Airlines’ surging ‘off-peak’ seats
The numbers are pretty stark.
In March and April, the “Big Three” U.S. carriers — Delta, United Airlines and American Airlines — will fly a collective 22% more seats to Europe than they did during those same months in 2019, before the coronavirus pandemic, according to data from aviation analytics company Cirum. That’s despite those three carriers offering slightly fewer domestic seats compared to March and April 2019.
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United’s data is perhaps most striking: Its March and April seats to Europe are up by more than a quarter compared to the same period five years ago. It’s just one part of an international flying focus that’s also seen the airline dramatically expand its Pacific network, all while the company awaits a historic order book of wide-body, long-haul-capable jets.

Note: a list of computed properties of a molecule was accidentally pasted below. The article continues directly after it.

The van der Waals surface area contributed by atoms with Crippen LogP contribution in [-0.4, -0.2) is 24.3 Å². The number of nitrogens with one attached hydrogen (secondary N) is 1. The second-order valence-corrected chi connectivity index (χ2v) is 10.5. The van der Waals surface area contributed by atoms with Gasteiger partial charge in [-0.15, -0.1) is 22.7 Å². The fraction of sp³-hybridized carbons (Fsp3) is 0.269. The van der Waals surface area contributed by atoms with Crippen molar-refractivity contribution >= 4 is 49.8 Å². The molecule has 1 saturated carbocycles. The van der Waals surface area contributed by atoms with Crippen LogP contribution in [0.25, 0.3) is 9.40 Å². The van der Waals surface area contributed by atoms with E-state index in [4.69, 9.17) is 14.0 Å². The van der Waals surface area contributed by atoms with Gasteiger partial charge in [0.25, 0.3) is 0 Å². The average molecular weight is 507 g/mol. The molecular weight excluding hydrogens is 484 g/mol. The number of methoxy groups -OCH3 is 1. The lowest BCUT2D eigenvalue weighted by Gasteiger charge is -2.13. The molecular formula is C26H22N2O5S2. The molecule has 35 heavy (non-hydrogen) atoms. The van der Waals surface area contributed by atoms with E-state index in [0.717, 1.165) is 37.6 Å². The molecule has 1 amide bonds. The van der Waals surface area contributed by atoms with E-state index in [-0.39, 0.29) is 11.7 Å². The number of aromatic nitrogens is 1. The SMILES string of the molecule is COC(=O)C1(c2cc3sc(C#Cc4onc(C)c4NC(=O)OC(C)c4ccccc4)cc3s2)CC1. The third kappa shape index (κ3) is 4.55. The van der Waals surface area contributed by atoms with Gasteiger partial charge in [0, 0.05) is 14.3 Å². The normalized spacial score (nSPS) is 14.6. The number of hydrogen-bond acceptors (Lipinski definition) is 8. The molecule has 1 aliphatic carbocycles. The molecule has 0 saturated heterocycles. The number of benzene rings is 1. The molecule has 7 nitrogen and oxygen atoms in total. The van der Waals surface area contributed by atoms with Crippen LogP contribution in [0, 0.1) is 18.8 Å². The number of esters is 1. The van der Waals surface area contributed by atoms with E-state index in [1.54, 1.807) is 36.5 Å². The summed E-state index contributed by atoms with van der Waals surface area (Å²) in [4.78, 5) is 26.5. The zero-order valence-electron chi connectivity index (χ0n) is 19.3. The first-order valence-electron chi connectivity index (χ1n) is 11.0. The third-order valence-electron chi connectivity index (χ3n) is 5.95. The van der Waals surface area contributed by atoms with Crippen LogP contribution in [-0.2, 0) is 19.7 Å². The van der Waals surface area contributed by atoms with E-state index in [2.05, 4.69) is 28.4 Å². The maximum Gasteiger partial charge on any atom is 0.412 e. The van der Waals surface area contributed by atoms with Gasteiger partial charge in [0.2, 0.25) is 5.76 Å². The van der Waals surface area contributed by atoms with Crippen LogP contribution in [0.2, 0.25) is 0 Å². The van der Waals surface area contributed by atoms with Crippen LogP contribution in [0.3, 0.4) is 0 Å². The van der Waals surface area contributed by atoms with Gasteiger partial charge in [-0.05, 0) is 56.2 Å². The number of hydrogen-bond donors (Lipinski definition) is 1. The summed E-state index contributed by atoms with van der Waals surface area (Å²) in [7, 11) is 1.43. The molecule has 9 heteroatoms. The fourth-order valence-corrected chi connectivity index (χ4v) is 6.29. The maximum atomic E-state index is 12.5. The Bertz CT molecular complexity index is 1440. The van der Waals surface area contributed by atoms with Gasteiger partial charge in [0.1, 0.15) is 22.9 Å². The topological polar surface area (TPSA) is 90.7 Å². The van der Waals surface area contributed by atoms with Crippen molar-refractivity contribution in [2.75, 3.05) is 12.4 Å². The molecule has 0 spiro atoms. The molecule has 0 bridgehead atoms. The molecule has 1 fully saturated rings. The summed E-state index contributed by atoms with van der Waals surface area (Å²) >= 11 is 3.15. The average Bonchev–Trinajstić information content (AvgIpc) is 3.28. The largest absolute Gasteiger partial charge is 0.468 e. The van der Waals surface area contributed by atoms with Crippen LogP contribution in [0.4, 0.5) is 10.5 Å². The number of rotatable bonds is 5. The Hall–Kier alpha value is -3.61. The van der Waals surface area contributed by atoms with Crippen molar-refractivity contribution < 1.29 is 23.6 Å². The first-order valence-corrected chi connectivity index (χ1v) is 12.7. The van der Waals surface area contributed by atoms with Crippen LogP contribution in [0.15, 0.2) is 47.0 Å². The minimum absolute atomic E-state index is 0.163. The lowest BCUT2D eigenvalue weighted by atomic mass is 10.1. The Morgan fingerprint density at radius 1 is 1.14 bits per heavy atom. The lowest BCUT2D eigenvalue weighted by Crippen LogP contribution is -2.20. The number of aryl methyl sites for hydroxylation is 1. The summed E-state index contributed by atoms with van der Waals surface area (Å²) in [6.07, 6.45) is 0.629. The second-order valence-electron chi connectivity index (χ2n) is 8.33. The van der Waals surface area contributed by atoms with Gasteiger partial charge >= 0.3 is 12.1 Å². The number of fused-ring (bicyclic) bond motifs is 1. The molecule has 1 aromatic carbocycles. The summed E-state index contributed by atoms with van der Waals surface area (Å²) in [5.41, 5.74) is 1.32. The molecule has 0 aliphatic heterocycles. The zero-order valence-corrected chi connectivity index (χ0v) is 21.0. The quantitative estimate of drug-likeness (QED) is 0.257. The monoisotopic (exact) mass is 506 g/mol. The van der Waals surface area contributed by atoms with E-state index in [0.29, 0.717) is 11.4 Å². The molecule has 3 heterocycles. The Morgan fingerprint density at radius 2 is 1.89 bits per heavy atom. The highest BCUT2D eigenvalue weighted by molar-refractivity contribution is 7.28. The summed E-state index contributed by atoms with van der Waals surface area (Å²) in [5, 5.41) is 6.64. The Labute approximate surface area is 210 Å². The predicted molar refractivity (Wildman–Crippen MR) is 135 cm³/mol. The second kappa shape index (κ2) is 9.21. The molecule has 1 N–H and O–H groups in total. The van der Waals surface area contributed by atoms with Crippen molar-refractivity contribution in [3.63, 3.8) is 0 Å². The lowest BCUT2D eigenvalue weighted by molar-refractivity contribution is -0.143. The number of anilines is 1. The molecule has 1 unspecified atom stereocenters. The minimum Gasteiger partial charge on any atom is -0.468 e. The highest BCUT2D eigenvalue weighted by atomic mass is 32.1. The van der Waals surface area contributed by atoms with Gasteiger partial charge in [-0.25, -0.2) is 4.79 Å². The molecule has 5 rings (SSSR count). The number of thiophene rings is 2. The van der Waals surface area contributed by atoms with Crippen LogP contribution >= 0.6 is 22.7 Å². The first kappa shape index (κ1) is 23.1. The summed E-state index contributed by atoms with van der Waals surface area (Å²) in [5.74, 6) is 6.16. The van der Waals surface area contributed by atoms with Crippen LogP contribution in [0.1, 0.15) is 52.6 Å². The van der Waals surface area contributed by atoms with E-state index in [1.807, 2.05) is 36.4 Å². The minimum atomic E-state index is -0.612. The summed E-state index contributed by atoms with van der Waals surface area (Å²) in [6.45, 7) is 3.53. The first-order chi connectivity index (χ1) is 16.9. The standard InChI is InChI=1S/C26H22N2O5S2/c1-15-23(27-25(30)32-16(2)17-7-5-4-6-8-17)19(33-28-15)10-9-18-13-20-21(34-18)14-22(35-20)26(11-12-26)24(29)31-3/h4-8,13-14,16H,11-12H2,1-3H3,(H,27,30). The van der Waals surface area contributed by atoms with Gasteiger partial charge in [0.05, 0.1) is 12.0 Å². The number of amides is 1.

A focus on southern Europe
Just where are travelers flying during those non-summer months?
There are great European destinations to visit in winter, whether you’re hoping to catch a glimpse of the northern lights in Scandinavia or visit the Christmas markets in Germany.
Unsurprisingly, though, airlines have seen the starkest season-defying demand in the warmer, southern parts of Europe.
“Destinations in Spain and Italy have become more year-round destinations than seasonal. And that is new, post-pandemic, and we’re reacting to it,” Andrew Nocella, United’s chief commercial officer, said on United’s Jan. 23 earnings call.